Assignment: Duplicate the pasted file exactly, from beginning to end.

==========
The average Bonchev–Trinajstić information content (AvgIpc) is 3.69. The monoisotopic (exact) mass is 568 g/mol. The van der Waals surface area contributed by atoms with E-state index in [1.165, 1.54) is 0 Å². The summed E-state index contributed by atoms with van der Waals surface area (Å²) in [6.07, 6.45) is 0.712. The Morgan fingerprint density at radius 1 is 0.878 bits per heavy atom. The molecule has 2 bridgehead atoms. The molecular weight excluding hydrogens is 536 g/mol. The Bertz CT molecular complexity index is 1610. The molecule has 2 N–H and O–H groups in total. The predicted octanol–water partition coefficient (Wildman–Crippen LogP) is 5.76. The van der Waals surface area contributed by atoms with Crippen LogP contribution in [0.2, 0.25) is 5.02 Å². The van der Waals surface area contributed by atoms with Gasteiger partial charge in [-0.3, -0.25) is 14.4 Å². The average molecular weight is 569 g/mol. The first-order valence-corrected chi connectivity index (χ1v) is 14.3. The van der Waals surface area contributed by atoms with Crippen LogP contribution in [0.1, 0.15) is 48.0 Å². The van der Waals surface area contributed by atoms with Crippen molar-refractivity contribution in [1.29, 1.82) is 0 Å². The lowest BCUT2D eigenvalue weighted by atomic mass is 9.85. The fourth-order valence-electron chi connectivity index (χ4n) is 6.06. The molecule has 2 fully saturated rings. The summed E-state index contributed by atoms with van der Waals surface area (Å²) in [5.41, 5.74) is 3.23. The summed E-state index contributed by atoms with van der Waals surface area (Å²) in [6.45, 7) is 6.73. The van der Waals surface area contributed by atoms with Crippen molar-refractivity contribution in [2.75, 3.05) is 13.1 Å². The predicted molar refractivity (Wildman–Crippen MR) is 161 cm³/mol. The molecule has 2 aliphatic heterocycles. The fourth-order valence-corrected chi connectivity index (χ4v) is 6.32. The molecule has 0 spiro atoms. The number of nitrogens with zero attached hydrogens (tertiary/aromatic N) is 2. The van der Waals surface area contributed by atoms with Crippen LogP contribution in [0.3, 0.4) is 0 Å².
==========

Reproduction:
The average Bonchev–Trinajstić information content (AvgIpc) is 3.69. The monoisotopic (exact) mass is 568 g/mol. The van der Waals surface area contributed by atoms with E-state index in [1.165, 1.54) is 0 Å². The summed E-state index contributed by atoms with van der Waals surface area (Å²) in [6.07, 6.45) is 0.712. The Morgan fingerprint density at radius 1 is 0.878 bits per heavy atom. The molecule has 2 bridgehead atoms. The molecular weight excluding hydrogens is 536 g/mol. The Bertz CT molecular complexity index is 1610. The molecule has 2 N–H and O–H groups in total. The predicted octanol–water partition coefficient (Wildman–Crippen LogP) is 5.76. The van der Waals surface area contributed by atoms with Crippen LogP contribution in [0.2, 0.25) is 5.02 Å². The van der Waals surface area contributed by atoms with Gasteiger partial charge in [-0.3, -0.25) is 14.4 Å². The average molecular weight is 569 g/mol. The first-order valence-corrected chi connectivity index (χ1v) is 14.3. The van der Waals surface area contributed by atoms with Crippen LogP contribution in [0.1, 0.15) is 48.0 Å². The van der Waals surface area contributed by atoms with Crippen molar-refractivity contribution in [1.29, 1.82) is 0 Å². The lowest BCUT2D eigenvalue weighted by atomic mass is 9.85. The fourth-order valence-electron chi connectivity index (χ4n) is 6.06. The molecule has 2 fully saturated rings. The summed E-state index contributed by atoms with van der Waals surface area (Å²) in [5.41, 5.74) is 3.23. The summed E-state index contributed by atoms with van der Waals surface area (Å²) in [6.45, 7) is 6.73. The van der Waals surface area contributed by atoms with Crippen molar-refractivity contribution in [2.75, 3.05) is 13.1 Å². The predicted molar refractivity (Wildman–Crippen MR) is 161 cm³/mol. The molecule has 2 aliphatic heterocycles. The fourth-order valence-corrected chi connectivity index (χ4v) is 6.32. The molecule has 0 spiro atoms. The number of nitrogens with zero attached hydrogens (tertiary/aromatic N) is 2. The van der Waals surface area contributed by atoms with Crippen LogP contribution in [0.3, 0.4) is 0 Å².